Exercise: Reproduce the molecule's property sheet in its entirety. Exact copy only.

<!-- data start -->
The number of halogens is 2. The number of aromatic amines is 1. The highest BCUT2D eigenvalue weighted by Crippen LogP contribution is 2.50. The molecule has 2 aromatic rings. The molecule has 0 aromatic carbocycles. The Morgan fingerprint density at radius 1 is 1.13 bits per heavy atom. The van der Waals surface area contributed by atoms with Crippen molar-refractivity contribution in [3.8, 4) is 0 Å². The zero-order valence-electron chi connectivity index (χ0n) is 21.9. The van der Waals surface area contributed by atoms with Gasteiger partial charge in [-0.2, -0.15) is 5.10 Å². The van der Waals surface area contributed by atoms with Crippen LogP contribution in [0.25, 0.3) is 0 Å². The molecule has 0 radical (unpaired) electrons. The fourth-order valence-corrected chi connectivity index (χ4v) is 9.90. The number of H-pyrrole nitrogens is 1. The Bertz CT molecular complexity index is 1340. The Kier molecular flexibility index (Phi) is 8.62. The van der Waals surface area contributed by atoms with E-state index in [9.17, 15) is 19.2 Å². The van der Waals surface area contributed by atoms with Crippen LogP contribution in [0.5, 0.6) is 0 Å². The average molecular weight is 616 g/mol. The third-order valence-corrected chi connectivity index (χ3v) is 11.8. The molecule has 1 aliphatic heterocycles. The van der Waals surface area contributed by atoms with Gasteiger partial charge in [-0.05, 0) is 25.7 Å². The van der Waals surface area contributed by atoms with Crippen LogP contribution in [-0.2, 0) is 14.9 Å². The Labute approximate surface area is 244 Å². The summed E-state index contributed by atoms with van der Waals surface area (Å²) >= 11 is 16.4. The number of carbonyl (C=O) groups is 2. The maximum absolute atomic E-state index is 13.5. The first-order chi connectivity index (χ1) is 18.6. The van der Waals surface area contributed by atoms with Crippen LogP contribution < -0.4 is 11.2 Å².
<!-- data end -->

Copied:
The number of halogens is 2. The number of aromatic amines is 1. The highest BCUT2D eigenvalue weighted by Crippen LogP contribution is 2.50. The molecule has 2 aromatic rings. The molecule has 0 aromatic carbocycles. The Morgan fingerprint density at radius 1 is 1.13 bits per heavy atom. The van der Waals surface area contributed by atoms with Crippen molar-refractivity contribution in [3.8, 4) is 0 Å². The zero-order valence-electron chi connectivity index (χ0n) is 21.9. The van der Waals surface area contributed by atoms with Gasteiger partial charge in [-0.2, -0.15) is 5.10 Å². The van der Waals surface area contributed by atoms with Crippen LogP contribution in [0.25, 0.3) is 0 Å². The molecule has 0 radical (unpaired) electrons. The fourth-order valence-corrected chi connectivity index (χ4v) is 9.90. The number of H-pyrrole nitrogens is 1. The Bertz CT molecular complexity index is 1340. The Kier molecular flexibility index (Phi) is 8.62. The van der Waals surface area contributed by atoms with E-state index in [9.17, 15) is 19.2 Å². The van der Waals surface area contributed by atoms with Crippen LogP contribution in [0.5, 0.6) is 0 Å². The average molecular weight is 616 g/mol. The third-order valence-corrected chi connectivity index (χ3v) is 11.8. The molecule has 1 aliphatic heterocycles. The van der Waals surface area contributed by atoms with Gasteiger partial charge in [-0.05, 0) is 25.7 Å². The van der Waals surface area contributed by atoms with Crippen LogP contribution in [-0.2, 0) is 14.9 Å². The Labute approximate surface area is 244 Å². The summed E-state index contributed by atoms with van der Waals surface area (Å²) >= 11 is 16.4. The number of carbonyl (C=O) groups is 2. The maximum absolute atomic E-state index is 13.5. The first-order chi connectivity index (χ1) is 18.6. The van der Waals surface area contributed by atoms with Crippen LogP contribution < -0.4 is 11.2 Å².